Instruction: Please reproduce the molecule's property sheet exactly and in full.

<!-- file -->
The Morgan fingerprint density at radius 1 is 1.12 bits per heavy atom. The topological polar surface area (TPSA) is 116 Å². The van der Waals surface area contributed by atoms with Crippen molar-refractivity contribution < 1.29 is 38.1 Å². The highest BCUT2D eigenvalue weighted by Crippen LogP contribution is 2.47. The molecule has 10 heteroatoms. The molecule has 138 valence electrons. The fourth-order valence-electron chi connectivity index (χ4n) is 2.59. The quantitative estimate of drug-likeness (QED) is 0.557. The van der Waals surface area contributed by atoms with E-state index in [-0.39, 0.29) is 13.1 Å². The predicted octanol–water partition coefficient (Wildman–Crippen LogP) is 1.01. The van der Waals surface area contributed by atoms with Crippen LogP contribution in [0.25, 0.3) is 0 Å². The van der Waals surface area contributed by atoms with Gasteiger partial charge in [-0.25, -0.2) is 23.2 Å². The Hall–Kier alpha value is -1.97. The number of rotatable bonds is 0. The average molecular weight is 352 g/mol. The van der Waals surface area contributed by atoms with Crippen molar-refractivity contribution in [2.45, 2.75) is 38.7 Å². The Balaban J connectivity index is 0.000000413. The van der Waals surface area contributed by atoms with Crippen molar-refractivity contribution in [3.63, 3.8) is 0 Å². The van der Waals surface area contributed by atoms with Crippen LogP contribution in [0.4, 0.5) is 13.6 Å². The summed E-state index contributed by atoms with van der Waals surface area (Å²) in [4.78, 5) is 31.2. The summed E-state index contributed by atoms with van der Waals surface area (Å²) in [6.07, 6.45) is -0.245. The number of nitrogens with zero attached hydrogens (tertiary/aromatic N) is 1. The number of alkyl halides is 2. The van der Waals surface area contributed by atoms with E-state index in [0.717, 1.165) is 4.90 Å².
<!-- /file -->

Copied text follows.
The Morgan fingerprint density at radius 1 is 1.12 bits per heavy atom. The topological polar surface area (TPSA) is 116 Å². The van der Waals surface area contributed by atoms with Crippen molar-refractivity contribution < 1.29 is 38.1 Å². The highest BCUT2D eigenvalue weighted by Crippen LogP contribution is 2.47. The molecule has 10 heteroatoms. The molecule has 138 valence electrons. The fourth-order valence-electron chi connectivity index (χ4n) is 2.59. The quantitative estimate of drug-likeness (QED) is 0.557. The van der Waals surface area contributed by atoms with E-state index in [-0.39, 0.29) is 13.1 Å². The predicted octanol–water partition coefficient (Wildman–Crippen LogP) is 1.01. The van der Waals surface area contributed by atoms with Crippen LogP contribution in [0.25, 0.3) is 0 Å². The van der Waals surface area contributed by atoms with Gasteiger partial charge in [-0.25, -0.2) is 23.2 Å². The Hall–Kier alpha value is -1.97. The number of rotatable bonds is 0. The average molecular weight is 352 g/mol. The van der Waals surface area contributed by atoms with Crippen molar-refractivity contribution in [2.45, 2.75) is 38.7 Å². The Balaban J connectivity index is 0.000000413. The van der Waals surface area contributed by atoms with Crippen molar-refractivity contribution in [3.63, 3.8) is 0 Å². The van der Waals surface area contributed by atoms with Crippen LogP contribution in [0.4, 0.5) is 13.6 Å². The summed E-state index contributed by atoms with van der Waals surface area (Å²) in [4.78, 5) is 31.2. The summed E-state index contributed by atoms with van der Waals surface area (Å²) in [6.07, 6.45) is -0.245. The number of nitrogens with zero attached hydrogens (tertiary/aromatic N) is 1. The number of alkyl halides is 2. The van der Waals surface area contributed by atoms with E-state index in [0.717, 1.165) is 4.90 Å².